We can’t knock the sprawling view of LA from the centrally-located Runyon Canyon. But this dusty trail runs short on shade and long on a runway show of yoga pants and shirtless bros. If you’re willing to give up a bit of the see-and-be-seen vibe, head farther west along the Santa Monica Mountains. The loop at Temescal Canyon winds through a densely wooded, well maintained trail with sweeping ocean views and a seasonal waterfall. It’s a popular spot, but thankfully not popular enough to be plagued by dog shit and parking woes.
We take pride in our burgers here, and especially in our homegrown chains. Umami has somehow become synonymous with the LA burger; yes, the earthy-sweet Truffle Burger is delicious, but $12 for a hockey puck-sized meal is disappointing, and the lack of fries on the side is rage-inducing. We’d gladly trade the overwrought menu and decor for an easygoing meal at the Counter, the Culver City-based build-your-own burger chain. From a cost perspective, you can customize a burger dressed to the nines with a side of sweet potato fries for the same price. And the most important part: it’s just as good, dare we say even tastier.
Gas prices and pollution be damned: It’s invigorating to go out for a joy ride along PCH or Mulholland. But the freedom of the open road is swiftly crushed by the special type of purgatory that exists on the 405, 101 and 10 during a seemingly endless rush hour. Why doesn’t LA have public transit?! Well, we do—you’ve simply been ignoring it. Amidst the cries that LA’s subway doesn’t go anywhere, we have six lines that stretch from North Hollywood to Long Beach and Pasadena to Culver City. It’s not a perfect system by any means—buses without dedicated lanes are still prone to gridlock—but it might keep your sanity a bit more in tact during rush hour. All of that for less than the cost of a Double-Double.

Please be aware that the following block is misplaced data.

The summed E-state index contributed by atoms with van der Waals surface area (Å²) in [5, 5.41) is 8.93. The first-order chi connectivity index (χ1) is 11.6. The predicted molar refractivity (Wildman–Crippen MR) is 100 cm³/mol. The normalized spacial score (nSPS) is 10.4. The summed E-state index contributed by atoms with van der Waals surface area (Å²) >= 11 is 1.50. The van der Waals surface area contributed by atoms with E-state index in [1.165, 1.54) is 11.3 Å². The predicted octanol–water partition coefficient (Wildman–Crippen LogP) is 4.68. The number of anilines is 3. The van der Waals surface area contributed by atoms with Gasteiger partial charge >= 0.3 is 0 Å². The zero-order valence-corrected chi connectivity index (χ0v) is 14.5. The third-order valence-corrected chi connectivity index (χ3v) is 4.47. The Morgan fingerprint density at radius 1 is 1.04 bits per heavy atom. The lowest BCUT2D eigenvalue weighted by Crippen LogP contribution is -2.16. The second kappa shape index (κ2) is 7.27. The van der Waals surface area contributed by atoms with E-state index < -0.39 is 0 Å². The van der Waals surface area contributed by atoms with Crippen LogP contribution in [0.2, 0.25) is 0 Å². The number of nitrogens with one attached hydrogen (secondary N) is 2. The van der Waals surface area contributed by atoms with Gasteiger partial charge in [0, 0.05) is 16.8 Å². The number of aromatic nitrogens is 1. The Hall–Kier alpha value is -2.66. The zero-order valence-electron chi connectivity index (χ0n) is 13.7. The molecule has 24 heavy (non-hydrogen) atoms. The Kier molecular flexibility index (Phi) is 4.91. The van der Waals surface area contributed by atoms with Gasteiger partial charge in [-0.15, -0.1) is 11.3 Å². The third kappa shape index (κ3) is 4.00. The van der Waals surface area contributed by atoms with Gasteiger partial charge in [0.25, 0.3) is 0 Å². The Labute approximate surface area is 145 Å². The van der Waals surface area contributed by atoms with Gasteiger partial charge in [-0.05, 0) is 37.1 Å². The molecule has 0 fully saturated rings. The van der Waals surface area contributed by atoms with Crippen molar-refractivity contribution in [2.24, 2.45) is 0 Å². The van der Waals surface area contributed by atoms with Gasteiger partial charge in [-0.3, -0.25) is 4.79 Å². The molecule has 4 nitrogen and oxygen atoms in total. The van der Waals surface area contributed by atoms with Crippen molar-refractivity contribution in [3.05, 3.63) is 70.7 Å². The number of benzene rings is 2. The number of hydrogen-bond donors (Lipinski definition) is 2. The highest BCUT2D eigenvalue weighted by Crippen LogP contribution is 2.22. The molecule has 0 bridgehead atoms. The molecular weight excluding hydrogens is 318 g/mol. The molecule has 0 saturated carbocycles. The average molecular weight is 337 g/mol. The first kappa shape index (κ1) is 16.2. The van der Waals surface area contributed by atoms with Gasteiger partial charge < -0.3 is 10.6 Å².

The Arclight’s superb picture quality, assigned seating and absence of annoying ads (or teenagers) has spoiled the moviegoing experience forever. We can’t say the same, unfortunately, about the Cinerama Dome. The historic structure’s 146-degree screen is a historical gem, but rarely worth the price of admission. If you’re going to go big (in price and screen size) look no further than the Chinese Theatre. Sure, Hollywood Boulevard is a steaming pile of garbage and the theater’s cement courtyard is choked with tourists all hours of the day, but inside it’s a different story—an ornate 1920s auditorium with nary a crowd and amazing audiovisual fidelity (especially after its recent IMAX conversion). You owe it to yourself to catch a big-budget spectacle screen at easily the most iconic movie theater in the world.
Not as dirty as the Venice Boardwalk but not as contrived as the Grove, the Third Street Promenade’s pedestrian walkway is a pleasant, albeit congested, place to shop and eat in Santa Monica. But somehow we’ve let a few blocks of increasingly sanitized shopping mall commandeer “Third Street” from the rest of LA. Don’t forget about the other Third Street, the easy-going Mid-City alternative to Melrose and Robertson. When you hear “Third Street,” think the stretch of low-key eateries from the Beverly Center to the Farmers Market, farther east to the strip mall secrets of Koreatown and all the way to Downtown, with new school staples like EightyTwo and Wurstküche in the Arts District.